Africa

Charcoal Production Risks Future of Zimbabwe’s Native Forests

Once a week a tonnage of fresh charcoal is dropped off at Sibangani Tshobe's rugged, pit-stop stall by a hired, battered old Bedford lorry. Small, makeshift trolleys — nicknamed Scania's — quickly cart off small loads and disappear into Old Pumula, the oldest suburb in the country’s second-largest city of Bulawayo.

Global Leaders to Prime Minister Abiy Ahmed: Stop the Atrocities in Tigray

Seven highly respected leaders in conflict resolution have issued a call for Ethiopian Prime Minister Abiy Ahmed to take immediate action to bring a halt to the atrocities being committed in the Tigray region of his nation. The letter urges the Prime Minister to implement seven steps to resolve the crisis.

Nigeria’s Twitter Ban Is Part of a Larger Attack on Civil Society

Four years ago, Omoregie* and his friends were arrested without cause and taken into custody. When they got to the station, Omoregie watched as the police began to beat his friends. Afraid, he began to discreetly tweet about the attacks as they took place.

Death toll of Burkina Faso Attack Reaches 160

On the night of Friday 4th June, a group of unidentified armed men stormed the village of Solhan in the north of Burkina Faso, shooting indiscriminately, looting the market and burning homes. A report by RFI, the French radio station said there could have been as many as 200 attackers by some accounts of survivors.

Child Marriage and Domestic Violence: What We Found in 16 African Countries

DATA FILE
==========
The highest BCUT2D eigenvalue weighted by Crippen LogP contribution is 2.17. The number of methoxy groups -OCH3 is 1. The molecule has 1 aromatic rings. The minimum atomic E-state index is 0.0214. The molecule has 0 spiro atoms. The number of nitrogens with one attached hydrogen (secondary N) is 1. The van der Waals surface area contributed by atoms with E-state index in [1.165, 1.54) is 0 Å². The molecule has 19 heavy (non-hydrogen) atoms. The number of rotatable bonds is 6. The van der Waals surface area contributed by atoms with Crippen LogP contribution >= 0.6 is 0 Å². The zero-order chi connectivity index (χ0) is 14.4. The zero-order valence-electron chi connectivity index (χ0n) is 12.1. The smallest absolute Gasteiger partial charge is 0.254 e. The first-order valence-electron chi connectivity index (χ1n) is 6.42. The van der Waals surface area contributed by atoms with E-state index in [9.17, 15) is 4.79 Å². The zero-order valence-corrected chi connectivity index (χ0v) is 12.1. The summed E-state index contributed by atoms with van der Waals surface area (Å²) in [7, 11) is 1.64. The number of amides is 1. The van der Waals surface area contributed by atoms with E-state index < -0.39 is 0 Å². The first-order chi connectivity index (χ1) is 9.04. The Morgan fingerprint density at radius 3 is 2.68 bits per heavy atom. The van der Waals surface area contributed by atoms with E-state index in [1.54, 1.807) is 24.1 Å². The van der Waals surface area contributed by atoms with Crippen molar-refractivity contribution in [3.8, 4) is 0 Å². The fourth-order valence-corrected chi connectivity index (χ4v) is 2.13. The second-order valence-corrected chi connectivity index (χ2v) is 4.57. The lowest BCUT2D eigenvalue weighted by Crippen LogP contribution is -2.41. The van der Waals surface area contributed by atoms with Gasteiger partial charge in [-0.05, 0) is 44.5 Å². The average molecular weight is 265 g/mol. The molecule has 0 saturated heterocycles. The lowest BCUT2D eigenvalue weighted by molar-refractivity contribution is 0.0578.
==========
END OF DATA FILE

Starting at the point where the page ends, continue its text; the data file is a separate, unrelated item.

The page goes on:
The number of girls who marry before their 15th birthday has remained unchanged for 20 years in most countries in sub-Saharan Africa. The region has the highest rate of child marriage, with nearly four in 10 girls married before age 18. In Niger, for example, over 77% of girls are married before the age of 18.

Calls for Zimbabwean Journalist Jeffrey Moyo to be Given a Fair Trial after Bail is Denied

As international correspondent Jeffrey Moyo was denied bail for allegedly breaching a section of the Zimbabwe Immigration Act by helping two foreign journalists work in the country without proper media accreditation, local organisations have called for his release and for him to be accorded a fair trial.

Africa’s Forgotten Crisis

A few weeks ago, I traveled with the UN High Commissioner for Refugees Filippo Grandi to the Modale refugee site in the Nord-Ubangi province of the Democratic Republic of the Congo (DRC). What we witnessed there was a profound humanitarian crisis that has left 4.7 million children and youth in need of urgent, life-saving, life-changing educational support.